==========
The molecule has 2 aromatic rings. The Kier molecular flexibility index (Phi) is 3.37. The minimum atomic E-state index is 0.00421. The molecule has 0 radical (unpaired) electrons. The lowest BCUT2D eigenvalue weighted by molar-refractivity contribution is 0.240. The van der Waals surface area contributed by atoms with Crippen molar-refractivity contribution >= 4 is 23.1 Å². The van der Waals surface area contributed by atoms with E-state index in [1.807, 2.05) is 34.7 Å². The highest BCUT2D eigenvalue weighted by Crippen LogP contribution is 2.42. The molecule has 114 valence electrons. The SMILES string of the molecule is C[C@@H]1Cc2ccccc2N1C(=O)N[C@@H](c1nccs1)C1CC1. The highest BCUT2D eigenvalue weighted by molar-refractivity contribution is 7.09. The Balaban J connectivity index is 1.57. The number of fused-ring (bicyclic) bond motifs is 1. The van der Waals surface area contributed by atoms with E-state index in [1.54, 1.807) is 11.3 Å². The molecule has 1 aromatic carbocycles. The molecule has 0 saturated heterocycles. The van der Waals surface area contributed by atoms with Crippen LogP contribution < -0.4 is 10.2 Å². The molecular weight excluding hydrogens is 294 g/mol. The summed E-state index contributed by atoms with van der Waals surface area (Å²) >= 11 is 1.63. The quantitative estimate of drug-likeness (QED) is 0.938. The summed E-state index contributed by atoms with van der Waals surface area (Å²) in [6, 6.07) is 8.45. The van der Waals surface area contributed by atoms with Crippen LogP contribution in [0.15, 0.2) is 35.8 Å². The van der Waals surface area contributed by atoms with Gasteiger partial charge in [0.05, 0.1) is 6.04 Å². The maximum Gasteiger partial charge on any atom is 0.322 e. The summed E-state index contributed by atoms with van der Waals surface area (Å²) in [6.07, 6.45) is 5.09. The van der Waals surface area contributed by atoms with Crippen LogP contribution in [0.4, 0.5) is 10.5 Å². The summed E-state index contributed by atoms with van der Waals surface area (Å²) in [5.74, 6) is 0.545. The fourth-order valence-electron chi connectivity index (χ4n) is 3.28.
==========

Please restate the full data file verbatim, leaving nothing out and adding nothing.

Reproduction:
The molecule has 2 aromatic rings. The Kier molecular flexibility index (Phi) is 3.37. The minimum atomic E-state index is 0.00421. The molecule has 0 radical (unpaired) electrons. The lowest BCUT2D eigenvalue weighted by molar-refractivity contribution is 0.240. The van der Waals surface area contributed by atoms with Crippen molar-refractivity contribution >= 4 is 23.1 Å². The van der Waals surface area contributed by atoms with E-state index in [1.807, 2.05) is 34.7 Å². The highest BCUT2D eigenvalue weighted by Crippen LogP contribution is 2.42. The molecule has 114 valence electrons. The SMILES string of the molecule is C[C@@H]1Cc2ccccc2N1C(=O)N[C@@H](c1nccs1)C1CC1. The highest BCUT2D eigenvalue weighted by molar-refractivity contribution is 7.09. The Balaban J connectivity index is 1.57. The number of fused-ring (bicyclic) bond motifs is 1. The van der Waals surface area contributed by atoms with E-state index in [1.54, 1.807) is 11.3 Å². The molecule has 1 aromatic carbocycles. The molecule has 0 saturated heterocycles. The van der Waals surface area contributed by atoms with Crippen LogP contribution < -0.4 is 10.2 Å². The molecular weight excluding hydrogens is 294 g/mol. The summed E-state index contributed by atoms with van der Waals surface area (Å²) >= 11 is 1.63. The quantitative estimate of drug-likeness (QED) is 0.938. The summed E-state index contributed by atoms with van der Waals surface area (Å²) in [6, 6.07) is 8.45. The van der Waals surface area contributed by atoms with Crippen LogP contribution in [0.15, 0.2) is 35.8 Å². The van der Waals surface area contributed by atoms with Gasteiger partial charge in [0.05, 0.1) is 6.04 Å². The maximum Gasteiger partial charge on any atom is 0.322 e. The summed E-state index contributed by atoms with van der Waals surface area (Å²) in [6.07, 6.45) is 5.09. The van der Waals surface area contributed by atoms with Crippen LogP contribution in [0.4, 0.5) is 10.5 Å². The summed E-state index contributed by atoms with van der Waals surface area (Å²) in [5.74, 6) is 0.545. The fourth-order valence-electron chi connectivity index (χ4n) is 3.28.